2. Sergei Korolev; Stalin Wants Missiles!



Sergei Korolev was hidden; his name was not known even in the USSR in his lifetime. It was said that this was to protect him: he could have become a target for capture or murder from foreign intelligence services. But it was also because in the Soviet system praise of individuals was officially frowned upon; this was a society where the collective dominated.



The madness of life in the 1930’s in Stalin’s Soviet Union is revealed in this cabinet which, as well as containing the hat and padded jacket of the type worn by prisoners of Stalin's GULAG, displays the photograph of Korolev taken when he was arrested in 1938 on trumped-up and totally ludicrous charges of “anti-Soviet activity”. As one visitor commented to me, “He looks terrified…as if he expects to be shot.” He was sent to the furthest reaches of the GULAG, Kolyma; the only item he brought back from there was a small metal cup (also displayed). He also brought back physical – but not, it seems mental – scars which marked him for life. His upper and lower jaws were broken in the camp; he lost most of his teeth through scurvy; and he had a long scar on his head. And all this following a false imprisonment. It is remarkable to think that after suffering such treatment, when he returned to Moscow Korolev was still ready to serve his Motherland. Yet millions of Russians did just that when they were finally released from the camps.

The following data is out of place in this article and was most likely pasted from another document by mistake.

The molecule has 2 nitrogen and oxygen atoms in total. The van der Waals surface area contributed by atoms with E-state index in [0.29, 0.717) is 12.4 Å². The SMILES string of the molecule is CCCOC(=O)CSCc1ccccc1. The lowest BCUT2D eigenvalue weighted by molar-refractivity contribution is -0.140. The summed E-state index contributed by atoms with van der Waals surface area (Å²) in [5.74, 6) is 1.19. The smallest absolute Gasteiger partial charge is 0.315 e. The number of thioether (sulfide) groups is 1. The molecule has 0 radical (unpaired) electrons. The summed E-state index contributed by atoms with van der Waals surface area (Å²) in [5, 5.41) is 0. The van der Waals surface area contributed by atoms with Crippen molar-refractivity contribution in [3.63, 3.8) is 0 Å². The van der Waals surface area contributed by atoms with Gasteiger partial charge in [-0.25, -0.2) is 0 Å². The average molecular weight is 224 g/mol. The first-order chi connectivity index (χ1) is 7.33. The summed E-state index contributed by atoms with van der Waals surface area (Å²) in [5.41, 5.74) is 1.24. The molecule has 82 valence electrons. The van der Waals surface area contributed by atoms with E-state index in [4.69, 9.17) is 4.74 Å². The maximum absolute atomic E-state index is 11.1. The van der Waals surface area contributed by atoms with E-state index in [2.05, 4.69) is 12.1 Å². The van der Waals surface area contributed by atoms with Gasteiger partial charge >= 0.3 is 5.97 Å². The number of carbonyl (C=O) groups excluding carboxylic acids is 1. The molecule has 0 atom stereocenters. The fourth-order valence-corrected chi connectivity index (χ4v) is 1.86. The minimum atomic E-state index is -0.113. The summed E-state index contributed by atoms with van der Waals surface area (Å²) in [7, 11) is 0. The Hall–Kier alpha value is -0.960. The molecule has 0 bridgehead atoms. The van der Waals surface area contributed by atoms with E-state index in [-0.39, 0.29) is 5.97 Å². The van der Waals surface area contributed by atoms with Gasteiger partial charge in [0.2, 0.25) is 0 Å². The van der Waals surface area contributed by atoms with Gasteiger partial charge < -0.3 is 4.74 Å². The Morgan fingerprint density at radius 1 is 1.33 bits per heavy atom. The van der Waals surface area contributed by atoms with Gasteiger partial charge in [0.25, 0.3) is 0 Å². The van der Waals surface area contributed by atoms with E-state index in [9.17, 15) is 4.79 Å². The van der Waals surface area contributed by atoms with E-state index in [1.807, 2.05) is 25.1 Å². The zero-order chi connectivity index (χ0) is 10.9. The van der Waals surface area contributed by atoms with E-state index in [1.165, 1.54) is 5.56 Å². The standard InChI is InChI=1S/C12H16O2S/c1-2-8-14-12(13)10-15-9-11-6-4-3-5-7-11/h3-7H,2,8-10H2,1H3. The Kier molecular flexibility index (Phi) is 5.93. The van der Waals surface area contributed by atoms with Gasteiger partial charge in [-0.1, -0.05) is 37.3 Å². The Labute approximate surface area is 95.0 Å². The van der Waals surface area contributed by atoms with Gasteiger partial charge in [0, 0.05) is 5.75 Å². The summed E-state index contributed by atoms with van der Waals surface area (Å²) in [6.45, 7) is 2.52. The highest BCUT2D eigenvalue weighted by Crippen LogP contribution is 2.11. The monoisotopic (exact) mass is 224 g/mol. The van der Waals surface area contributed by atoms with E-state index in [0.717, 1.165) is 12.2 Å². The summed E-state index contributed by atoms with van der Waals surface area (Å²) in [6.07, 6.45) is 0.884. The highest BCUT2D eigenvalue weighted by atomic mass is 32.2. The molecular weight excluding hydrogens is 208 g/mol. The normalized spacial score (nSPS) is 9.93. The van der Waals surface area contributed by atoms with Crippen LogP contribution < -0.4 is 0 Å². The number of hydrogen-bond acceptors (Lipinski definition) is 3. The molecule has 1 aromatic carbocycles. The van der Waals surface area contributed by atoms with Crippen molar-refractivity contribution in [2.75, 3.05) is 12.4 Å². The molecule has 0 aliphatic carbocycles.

(GULAG stand for Glavnoe upravlenie lagerei - the Main Administration of the Camps. Stalin created a huge number of prison camps across the USSR, but especially in some of the more inhospitable areas of Siberia and the Far North. The term became known in English with the publication in the 1970s of Alexander Solzhenitsyn's The GULAG Archipelago. No-one knows, or will ever know, how many millions of innocent Soviet citizens were banished to these camps; or how many millions perished there. All we know - despite the protestations of one ignorant Russian visitor to the Exhibition, who dismissed the camps to me by saying "only [sic] about a million people were sent there" - is that millions died there.)

The cabinet opposite this one contains what, for me, is one of the most fascinating objects in the Exhibition. It is the first and last pages of the nine-page original document setting up the Soviet Long-Range Rocket Programme on 13 May 1946. The fact that it is the original document is fascinating in itself; what’s more, it is a tremendous coup for the Science Museum that it was declassified in 2012, specifically for the Exhibition.


The original document which established the USSR's long-range rocket programme, on the headed paper of the Council of Ministers of the USSR, the Soviet government. Note the distinctive signature on the bottom in blue pencil of Joseph Stalin.